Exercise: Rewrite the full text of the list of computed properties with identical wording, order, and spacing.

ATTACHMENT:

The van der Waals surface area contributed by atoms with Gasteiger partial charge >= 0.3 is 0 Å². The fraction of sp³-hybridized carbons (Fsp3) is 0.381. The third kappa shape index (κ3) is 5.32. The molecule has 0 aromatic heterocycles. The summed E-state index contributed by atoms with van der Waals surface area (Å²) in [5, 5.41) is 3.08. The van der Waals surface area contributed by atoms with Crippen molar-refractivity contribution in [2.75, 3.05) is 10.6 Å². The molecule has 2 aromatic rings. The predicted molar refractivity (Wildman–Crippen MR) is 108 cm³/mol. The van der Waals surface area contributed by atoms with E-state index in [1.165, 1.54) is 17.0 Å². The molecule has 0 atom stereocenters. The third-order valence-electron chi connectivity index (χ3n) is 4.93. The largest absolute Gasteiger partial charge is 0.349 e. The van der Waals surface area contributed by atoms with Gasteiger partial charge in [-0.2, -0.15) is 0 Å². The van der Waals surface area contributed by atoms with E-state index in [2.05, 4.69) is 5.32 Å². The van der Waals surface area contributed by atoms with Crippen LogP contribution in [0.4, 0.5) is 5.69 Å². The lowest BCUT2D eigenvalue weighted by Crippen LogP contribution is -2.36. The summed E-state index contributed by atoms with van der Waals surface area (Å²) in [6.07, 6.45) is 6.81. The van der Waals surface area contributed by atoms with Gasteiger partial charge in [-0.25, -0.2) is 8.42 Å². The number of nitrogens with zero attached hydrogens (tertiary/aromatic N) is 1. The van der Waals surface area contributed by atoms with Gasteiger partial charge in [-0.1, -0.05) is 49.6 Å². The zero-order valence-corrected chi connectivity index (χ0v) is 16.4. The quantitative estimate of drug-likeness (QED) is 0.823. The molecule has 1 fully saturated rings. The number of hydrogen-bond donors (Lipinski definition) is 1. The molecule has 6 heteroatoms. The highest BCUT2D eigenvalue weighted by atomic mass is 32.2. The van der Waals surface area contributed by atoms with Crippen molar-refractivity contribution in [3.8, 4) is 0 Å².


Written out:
The van der Waals surface area contributed by atoms with Gasteiger partial charge >= 0.3 is 0 Å². The fraction of sp³-hybridized carbons (Fsp3) is 0.381. The third kappa shape index (κ3) is 5.32. The molecule has 0 aromatic heterocycles. The summed E-state index contributed by atoms with van der Waals surface area (Å²) in [5, 5.41) is 3.08. The van der Waals surface area contributed by atoms with Crippen molar-refractivity contribution in [2.75, 3.05) is 10.6 Å². The molecule has 2 aromatic rings. The predicted molar refractivity (Wildman–Crippen MR) is 108 cm³/mol. The van der Waals surface area contributed by atoms with E-state index in [1.165, 1.54) is 17.0 Å². The molecule has 0 atom stereocenters. The third-order valence-electron chi connectivity index (χ3n) is 4.93. The largest absolute Gasteiger partial charge is 0.349 e. The van der Waals surface area contributed by atoms with Gasteiger partial charge in [-0.2, -0.15) is 0 Å². The van der Waals surface area contributed by atoms with E-state index in [2.05, 4.69) is 5.32 Å². The van der Waals surface area contributed by atoms with Crippen LogP contribution in [0.4, 0.5) is 5.69 Å². The lowest BCUT2D eigenvalue weighted by Crippen LogP contribution is -2.36. The summed E-state index contributed by atoms with van der Waals surface area (Å²) in [6.07, 6.45) is 6.81. The van der Waals surface area contributed by atoms with Gasteiger partial charge in [-0.25, -0.2) is 8.42 Å². The number of nitrogens with zero attached hydrogens (tertiary/aromatic N) is 1. The van der Waals surface area contributed by atoms with Gasteiger partial charge in [-0.1, -0.05) is 49.6 Å². The zero-order valence-corrected chi connectivity index (χ0v) is 16.4. The quantitative estimate of drug-likeness (QED) is 0.823. The molecule has 1 fully saturated rings. The number of hydrogen-bond donors (Lipinski definition) is 1. The molecule has 6 heteroatoms. The highest BCUT2D eigenvalue weighted by atomic mass is 32.2. The van der Waals surface area contributed by atoms with Crippen molar-refractivity contribution in [3.8, 4) is 0 Å².